From what I've read The Yellow Wallpaper was considered 'lost' until it started showing up in universities in the 1970s. Understandable, considering its heavy feminist theme. I wish I had read it in my university days. I also wonder how I would have reacted to this story if I had read it just after having a baby. I never had any serious issues with postpartum depression (though I did have anxiety) but it was always something that was on my mind. I warned my husband to get me to a doctor if he found me doing anything 'weird.' We're so aware of it now. The rest cure would have made things worse. Charlotte suffered from it herself and was given that prescription. It nearly did her in. What did they know about hormones in 1891? The husband in the story is unable to believe in anything he can't see and since he can't see what is going on within her body the problem doesn't exist.

I loved this story not just for the gothic elements but because of how it made me think and sympathize with the protagonist. The Yellow Wallpaper is also part of a collection of Charlotte Perkins Gilman stories by Penguin titled Herland and Selected Stories. I must get a copy!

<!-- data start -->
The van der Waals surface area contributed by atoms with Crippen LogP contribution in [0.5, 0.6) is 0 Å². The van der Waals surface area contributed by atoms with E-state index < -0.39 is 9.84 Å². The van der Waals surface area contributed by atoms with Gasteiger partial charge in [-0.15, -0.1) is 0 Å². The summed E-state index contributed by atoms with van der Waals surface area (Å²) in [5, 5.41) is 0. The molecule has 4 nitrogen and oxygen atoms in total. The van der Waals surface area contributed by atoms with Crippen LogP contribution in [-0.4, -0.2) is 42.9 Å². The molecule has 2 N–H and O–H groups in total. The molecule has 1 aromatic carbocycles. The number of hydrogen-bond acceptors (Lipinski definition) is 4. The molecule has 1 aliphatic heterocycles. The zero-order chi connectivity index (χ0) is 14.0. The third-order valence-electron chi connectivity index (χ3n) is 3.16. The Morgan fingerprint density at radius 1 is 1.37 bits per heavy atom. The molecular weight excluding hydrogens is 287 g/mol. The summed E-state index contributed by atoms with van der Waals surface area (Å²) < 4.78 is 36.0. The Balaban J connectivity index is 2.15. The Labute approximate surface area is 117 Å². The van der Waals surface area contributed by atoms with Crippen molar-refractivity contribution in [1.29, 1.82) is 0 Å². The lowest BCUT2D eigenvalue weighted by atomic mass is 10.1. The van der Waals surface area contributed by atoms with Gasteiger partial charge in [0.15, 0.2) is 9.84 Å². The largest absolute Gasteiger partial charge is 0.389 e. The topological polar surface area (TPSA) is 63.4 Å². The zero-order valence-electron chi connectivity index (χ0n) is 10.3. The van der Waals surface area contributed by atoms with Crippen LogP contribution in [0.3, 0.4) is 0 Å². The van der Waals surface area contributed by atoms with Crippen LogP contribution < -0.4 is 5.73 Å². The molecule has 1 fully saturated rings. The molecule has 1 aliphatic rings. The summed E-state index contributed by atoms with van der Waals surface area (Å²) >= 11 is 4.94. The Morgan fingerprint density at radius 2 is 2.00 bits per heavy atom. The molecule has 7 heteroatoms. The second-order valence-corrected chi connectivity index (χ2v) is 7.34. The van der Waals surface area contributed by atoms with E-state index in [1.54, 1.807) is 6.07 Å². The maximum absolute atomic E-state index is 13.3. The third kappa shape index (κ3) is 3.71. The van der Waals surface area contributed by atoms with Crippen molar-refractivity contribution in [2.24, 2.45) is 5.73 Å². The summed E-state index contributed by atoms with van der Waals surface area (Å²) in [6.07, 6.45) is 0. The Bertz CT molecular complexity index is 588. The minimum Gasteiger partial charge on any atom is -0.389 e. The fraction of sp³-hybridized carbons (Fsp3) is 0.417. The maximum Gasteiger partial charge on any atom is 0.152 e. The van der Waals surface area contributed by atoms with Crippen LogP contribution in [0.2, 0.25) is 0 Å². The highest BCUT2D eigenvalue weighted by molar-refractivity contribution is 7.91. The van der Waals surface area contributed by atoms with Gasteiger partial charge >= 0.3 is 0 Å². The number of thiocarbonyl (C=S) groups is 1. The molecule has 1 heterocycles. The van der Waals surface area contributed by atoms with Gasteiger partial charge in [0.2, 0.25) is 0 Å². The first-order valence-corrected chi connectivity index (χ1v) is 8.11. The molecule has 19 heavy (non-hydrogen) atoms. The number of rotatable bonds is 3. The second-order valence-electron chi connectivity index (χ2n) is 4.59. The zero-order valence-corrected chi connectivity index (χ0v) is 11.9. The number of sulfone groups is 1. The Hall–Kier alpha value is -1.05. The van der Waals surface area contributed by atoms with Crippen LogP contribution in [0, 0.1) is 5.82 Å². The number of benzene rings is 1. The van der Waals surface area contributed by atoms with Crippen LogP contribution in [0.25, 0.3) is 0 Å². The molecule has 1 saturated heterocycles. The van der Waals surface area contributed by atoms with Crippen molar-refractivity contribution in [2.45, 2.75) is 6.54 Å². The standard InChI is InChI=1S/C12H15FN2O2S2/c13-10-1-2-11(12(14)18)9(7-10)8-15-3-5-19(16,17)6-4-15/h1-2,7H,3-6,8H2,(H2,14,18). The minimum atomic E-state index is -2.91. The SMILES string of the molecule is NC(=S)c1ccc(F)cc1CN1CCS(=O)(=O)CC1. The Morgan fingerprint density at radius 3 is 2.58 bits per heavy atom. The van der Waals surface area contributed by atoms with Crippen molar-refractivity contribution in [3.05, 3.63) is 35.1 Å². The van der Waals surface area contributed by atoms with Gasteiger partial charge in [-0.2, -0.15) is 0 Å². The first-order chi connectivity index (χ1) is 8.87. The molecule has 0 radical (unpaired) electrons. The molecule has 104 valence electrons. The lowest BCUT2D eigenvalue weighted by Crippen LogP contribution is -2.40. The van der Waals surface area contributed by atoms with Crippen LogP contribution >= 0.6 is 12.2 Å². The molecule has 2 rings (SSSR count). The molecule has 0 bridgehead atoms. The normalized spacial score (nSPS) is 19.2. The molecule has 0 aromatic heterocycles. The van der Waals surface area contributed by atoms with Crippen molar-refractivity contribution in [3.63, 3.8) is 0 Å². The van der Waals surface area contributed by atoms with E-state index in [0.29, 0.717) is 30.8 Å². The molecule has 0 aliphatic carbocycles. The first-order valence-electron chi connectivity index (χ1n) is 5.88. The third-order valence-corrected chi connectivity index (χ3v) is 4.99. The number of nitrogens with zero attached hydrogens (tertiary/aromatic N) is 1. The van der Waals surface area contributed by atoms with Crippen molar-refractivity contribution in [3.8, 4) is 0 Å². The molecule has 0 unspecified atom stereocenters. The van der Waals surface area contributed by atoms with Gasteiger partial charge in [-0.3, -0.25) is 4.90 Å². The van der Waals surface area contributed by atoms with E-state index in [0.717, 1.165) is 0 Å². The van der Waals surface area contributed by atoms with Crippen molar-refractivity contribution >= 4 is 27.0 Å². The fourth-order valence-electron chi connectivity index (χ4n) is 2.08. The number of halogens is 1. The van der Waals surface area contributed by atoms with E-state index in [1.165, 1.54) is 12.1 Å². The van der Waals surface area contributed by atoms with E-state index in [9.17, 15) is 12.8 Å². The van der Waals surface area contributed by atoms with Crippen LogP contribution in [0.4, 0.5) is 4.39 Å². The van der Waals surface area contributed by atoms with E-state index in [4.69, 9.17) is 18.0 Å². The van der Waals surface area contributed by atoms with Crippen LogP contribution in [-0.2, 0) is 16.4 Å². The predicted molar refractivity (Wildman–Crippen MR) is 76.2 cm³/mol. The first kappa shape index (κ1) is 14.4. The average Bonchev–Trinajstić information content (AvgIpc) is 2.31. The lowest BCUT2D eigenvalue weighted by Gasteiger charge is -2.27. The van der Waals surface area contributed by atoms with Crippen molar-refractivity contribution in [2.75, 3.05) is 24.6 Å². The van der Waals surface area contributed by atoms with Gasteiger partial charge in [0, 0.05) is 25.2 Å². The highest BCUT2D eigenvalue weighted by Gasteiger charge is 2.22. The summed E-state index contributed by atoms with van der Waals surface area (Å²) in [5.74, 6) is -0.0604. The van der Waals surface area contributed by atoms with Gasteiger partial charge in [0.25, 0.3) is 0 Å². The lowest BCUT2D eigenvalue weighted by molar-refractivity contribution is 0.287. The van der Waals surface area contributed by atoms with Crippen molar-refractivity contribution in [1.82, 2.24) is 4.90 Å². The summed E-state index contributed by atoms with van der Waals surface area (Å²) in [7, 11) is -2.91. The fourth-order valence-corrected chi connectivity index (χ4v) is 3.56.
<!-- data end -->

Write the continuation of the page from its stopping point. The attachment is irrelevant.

Highly recommended.

Ratings:

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17 comments :

  1. I liked this book, too! I originally read it in university, but I just reread it recently and was effected by it all over again!

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  2. It's so interesting to see how far we've come in women's health in the last fifty years or so. And in mental health. This story features a little bit of both and the failures on both counts. Definitely a telling story - and a haunting one. Thanks for sharing your thoughts.

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  3. yeah, i can't imagine putting up with that situation. I'd go crazy too. And yes, it's somewhat autobiographical given that's what her husband did to her after childbirth. It really puts her attitudes to women/motherhood in HERLAND into perspective. Have you read Herland yet? Can't remember.

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  4. I read this in undergrad and wrote a whole paper on how it represents "the personal is the political". Lots of interesting themes in it, that's for sure!

    And gah, that attic room is so creepy with the bars and everything.

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  5. I'm a fan of Ms. Perkins Gilman myself. The Yellow Wallpaper is probably her best work, but the other stories and Herland are all interesting. I guess The Yellow Wallpaper must have something of a dual history. As I understand it, the story has long been considered a classic in the horror genre. It can be read strictly as a horror story and seen as a descendant of Edgar Allen Poe. Think Tell-tale Heart. Perkins Gilman was rediscovered, as you say, by feminist critics in the late 20th century. They see the story as a psychological critique of women's position in late Victorian society.